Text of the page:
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We need a Bretton Woods for the digital age

The author is a former member of the U.S. Congress and was chairman of the Permanent Elected Committee of the House of Representatives for Intelligence, 2011-15

In 1944, Allied states met in Burton Woods and established post-war economic rules. These will provide much needed stability and structure. But as economies grew and financial ties grew, governments eventually needed greater freedom of action. The decision by the Nixon administration in 1971 to remove the dollar from the gold standard was a major motive for the decline of the so-called Burton Woods system.

Today, we find ourselves in the midst of a global ideological conflict between liberal democracy and authoritarianism. Friendly democracies need, once again, to unite to establish a new economic agreement – one based on the liberal values ​​of free trade, competition and freedom. Think of it as Burton Woods Digital to ensure continued growth and progress. Failure to reach such an agreement risks jeopardizing the future of global economic governance for China and its model of authoritarian capitalism.

China’s pursuit of digital currency – the digital renminbi, or e-CNY – is just one example of Beijing’s goals. The development of the e-CNY is covered in the language of innovation, but hides potentially undesirable results. Locally, this would allow Beijing unparalleled supervision and control over financial transactions. Western companies in China will no doubt be subject to intrusive supervision and risk potential disruption if Beijing finds that their (or their country’s) behavior is unacceptable.

Internationally, the e-CNY will undermine the role of the dollar as a reserve currency. This is the goal of the Chinese Communist Party. As a state-owned bank manager told the Financial Times last year: “Our bigger goal is to undermine the dominance of the US dollar in the international trade arrangement.”

There are many around the world who would say that this is an attractive development – undermining the dependence on the dollar will reduce America’s global impact and its ability to impose sanctions. However this action will put instability into Global economy At a time when self-confidence is needed more than ever.

While China has sought to postpone its time and hide its capabilities, it is now embarking on an effort to re-establish global institutions in a way that favors its values ​​and approach. The e-CNY represents Beijing’s overall push to redefine the global economy and its financial rules.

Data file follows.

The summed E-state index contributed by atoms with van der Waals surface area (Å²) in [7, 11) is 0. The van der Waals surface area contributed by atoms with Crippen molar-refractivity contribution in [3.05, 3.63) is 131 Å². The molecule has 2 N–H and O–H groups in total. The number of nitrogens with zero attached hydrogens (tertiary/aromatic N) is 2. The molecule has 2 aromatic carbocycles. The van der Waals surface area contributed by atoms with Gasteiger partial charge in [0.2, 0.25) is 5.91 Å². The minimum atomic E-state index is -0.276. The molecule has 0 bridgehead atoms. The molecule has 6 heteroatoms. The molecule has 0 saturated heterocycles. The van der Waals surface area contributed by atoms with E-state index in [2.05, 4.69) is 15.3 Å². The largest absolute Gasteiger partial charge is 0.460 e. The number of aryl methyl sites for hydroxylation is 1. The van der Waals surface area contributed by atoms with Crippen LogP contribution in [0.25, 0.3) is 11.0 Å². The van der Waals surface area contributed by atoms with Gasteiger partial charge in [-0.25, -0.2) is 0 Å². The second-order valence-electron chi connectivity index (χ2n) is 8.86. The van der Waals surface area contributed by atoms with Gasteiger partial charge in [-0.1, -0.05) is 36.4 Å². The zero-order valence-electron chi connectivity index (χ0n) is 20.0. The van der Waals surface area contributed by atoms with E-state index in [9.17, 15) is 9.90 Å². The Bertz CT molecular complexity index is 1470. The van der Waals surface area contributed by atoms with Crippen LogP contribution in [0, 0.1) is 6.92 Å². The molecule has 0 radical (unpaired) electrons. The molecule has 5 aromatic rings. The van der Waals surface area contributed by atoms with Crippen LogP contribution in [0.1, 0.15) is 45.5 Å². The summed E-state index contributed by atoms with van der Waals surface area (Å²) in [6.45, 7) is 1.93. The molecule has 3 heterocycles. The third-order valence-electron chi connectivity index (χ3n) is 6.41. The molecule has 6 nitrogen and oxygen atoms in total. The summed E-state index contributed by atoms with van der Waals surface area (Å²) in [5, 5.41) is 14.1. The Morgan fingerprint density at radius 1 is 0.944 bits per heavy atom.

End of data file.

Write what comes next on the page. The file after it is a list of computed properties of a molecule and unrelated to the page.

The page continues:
China’s efforts in a variety of international forums follow a pattern in which Beijing participates in the process, promoting policies that are in the long run and not necessarily in favor of the global economy. While involved both in the process and in the institutions, China is undermining international norms by provoking diplomatically inspired trade disputes, such as Conflict with Australia On caps on barley imports and dumping of goods on the market. When the International Monetary Fund allowed Renminbi to become a reserve currency in 2016, the urge to remove the dollar from its place began.

The devaluation of Beijing Bernminby in the previous year gave Chinese companies an unfair market advantage, reduced the cost of their exports to America and accelerated the existing trade deficits against the US and the EU.

However, the need for a new Burton Woods led by the world’s liberal democracies is not entirely related to China. The advent of fintech, cryptocurrencies, and other new financial instruments adds a new complexity to an already very fluid global economy — one for which existing policy structures have not been designed.

The speed with which new financial instruments are emerging will continue to surpass our ability to regulate them in real time. It requires a new set of rules to guide international cooperation and help compete in these new economic spaces.

The goal of Burton Woods Digital will not be to restrict financial innovation or limit the ability of individual governments to operate. Nation states must maintain the ability to conduct their economic and fiscal policies. Instead, it is about creating a system of norms founded on liberal democratic values, which will facilitate the next development of the world economy, while at the same time protecting the principles that gave birth to the modern world.

A future world economic order, and the rules that govern it, must be based on liberal democratic values ​​such as privacy and competition, and not on those of an authoritarian regime with hegemonic aspirations. We do not need a global conflict to understand what is at stake.

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